Table of Contents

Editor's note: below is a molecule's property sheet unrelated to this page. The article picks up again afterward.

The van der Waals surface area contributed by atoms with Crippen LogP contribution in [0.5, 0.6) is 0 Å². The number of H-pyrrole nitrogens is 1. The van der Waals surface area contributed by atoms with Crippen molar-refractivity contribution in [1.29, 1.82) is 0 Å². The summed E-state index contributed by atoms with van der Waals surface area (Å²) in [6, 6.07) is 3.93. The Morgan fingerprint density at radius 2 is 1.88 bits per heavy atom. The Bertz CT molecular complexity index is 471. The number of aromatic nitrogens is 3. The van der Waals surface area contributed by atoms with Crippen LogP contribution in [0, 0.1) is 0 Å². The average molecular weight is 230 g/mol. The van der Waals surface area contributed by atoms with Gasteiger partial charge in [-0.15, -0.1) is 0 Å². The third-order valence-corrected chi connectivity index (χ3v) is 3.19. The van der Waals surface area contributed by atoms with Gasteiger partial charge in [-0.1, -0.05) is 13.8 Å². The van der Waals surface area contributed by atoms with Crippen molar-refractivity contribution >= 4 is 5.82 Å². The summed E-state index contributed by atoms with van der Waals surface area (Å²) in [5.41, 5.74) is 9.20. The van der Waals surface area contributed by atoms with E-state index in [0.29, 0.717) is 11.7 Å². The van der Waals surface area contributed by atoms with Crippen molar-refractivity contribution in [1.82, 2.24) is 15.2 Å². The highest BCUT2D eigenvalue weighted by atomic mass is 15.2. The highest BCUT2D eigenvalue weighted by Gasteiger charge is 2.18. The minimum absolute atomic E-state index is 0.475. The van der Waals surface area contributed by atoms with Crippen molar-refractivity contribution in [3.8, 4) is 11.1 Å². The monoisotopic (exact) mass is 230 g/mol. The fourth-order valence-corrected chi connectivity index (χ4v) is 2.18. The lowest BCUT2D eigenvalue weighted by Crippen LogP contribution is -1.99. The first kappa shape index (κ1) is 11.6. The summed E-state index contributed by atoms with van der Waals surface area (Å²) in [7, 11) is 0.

HISTORICAL TRANSACTIONS November 2000 Transactions Stock Purchase and Merger Agreements. Among the series of transactions that closed in November 2000, Seagate Delaware and one of its subsidiaries, Seagate Software Holdings, Inc., entered into a stock purchase agreement with Suez Acquisition Company. Under the stock purchase agreement, Suez Acquisition Company agreed to purchase all of the capital stock of Seagate Delaware‘s operating subsidiaries. Suez Acquisition Company‘s rights under the stock purchase agreement were subsequently assigned to New SAC, our parent company. At the same time that Seagate Delaware entered into the stock purchase agreement, Seagate Delaware and VERITAS entered into an agreement and plan of merger and reorganization, under which VERITAS agreed to acquire the remainder of Seagate Delaware by way of a reverse triangular merger. The consideration received by Seagate Delaware‘s stockholders in the merger consisted of VERITAS stock, cash and an interest in specified tax refunds that are attributable to Seagate Delaware. The combined effect of the stock purchase and the merger was that:  New SAC acquired for approximately $1.840 billion (including transaction costs) substantially all of the operating assets of Seagate Delaware and its consolidated subsidiaries, including Seagate Delaware‘s disc drive, tape drive and software businesses and operations and specific cash balances, but did not acquire the approximately 128 million shares of VERITAS common stock held by Seagate Software Holdings, Inc. and Seagate Delaware‘s equity investments in Gadzoox Networks, Inc. and Lernout & Hauspie Speech Products N.V.; and  VERITAS acquired the approximately 128 million shares of VERITAS common stock held by Seagate Software Holdings, Inc., the capital stock of Seagate Software Holdings, Inc., cash on the balance sheet of Seagate Delaware in excess of the required cash balance of $765 million, as adjusted, that was purchased by Suez Acquisition Company, Seagate Delaware‘s equity investments in Gadzoox Networks, Inc. and Lernout & Hauspie Speech Products N.V. The acquisition of Seagate Delaware‘s operating assets was financed in part by a capital contribution by our sponsor group of approximately $875 million in cash to Suez Acquisition Company and in part through indebtedness that was repaid and notes that were redeemed as part of the refinancing. The capital contribution of our sponsors ultimately resulted in their ownership of ordinary and preferred shares of New SAC. Indemnification Agreement . Under an indemnification agreement entered into in connection with the November 2000 transactions, New SAC and its subsidiaries are required to indemnify VERITAS and its affiliates for specified liabilities of Seagate Delaware and Seagate Software Holdings, Inc., including periods prior to the closing of the November 2000 transactions. In return, VERITAS, Seagate Delaware and their affiliates agreed to indemnify New SAC and its subsidiaries for specified liabilities, including all taxes of Seagate Delaware for which New SAC is not obligated to indemnify VERITAS and its affiliates. Management Rollover . In connection with the November 2000 transactions, approximately 100 members of Seagate Delaware‘s management group entered into rollover agreements under which they agreed not to receive merger consideration consisting of VERITAS stock and cash in the VERITAS merger in respect of a portion of their unvested, restricted shares of Seagate Delaware‘s common stock and unvested options to purchase those shares. The aggregate value of this foregone consideration was approximately $184 million. Instead of receiving this merger consideration, members of the management group received deferred compensation plan interests and restricted ordinary and preferred shares of New SAC. Both the deferred compensation plan interests and the restricted ordinary and preferred shares were subject to the following multi-year vesting schedule at the time of the management rollover:  one-third vested on November 22, 2001;  one-third have vested and will continue to vest proportionately each month over the 18 months following November 22, 2001; and  the final one-third vests on May 22, 2003.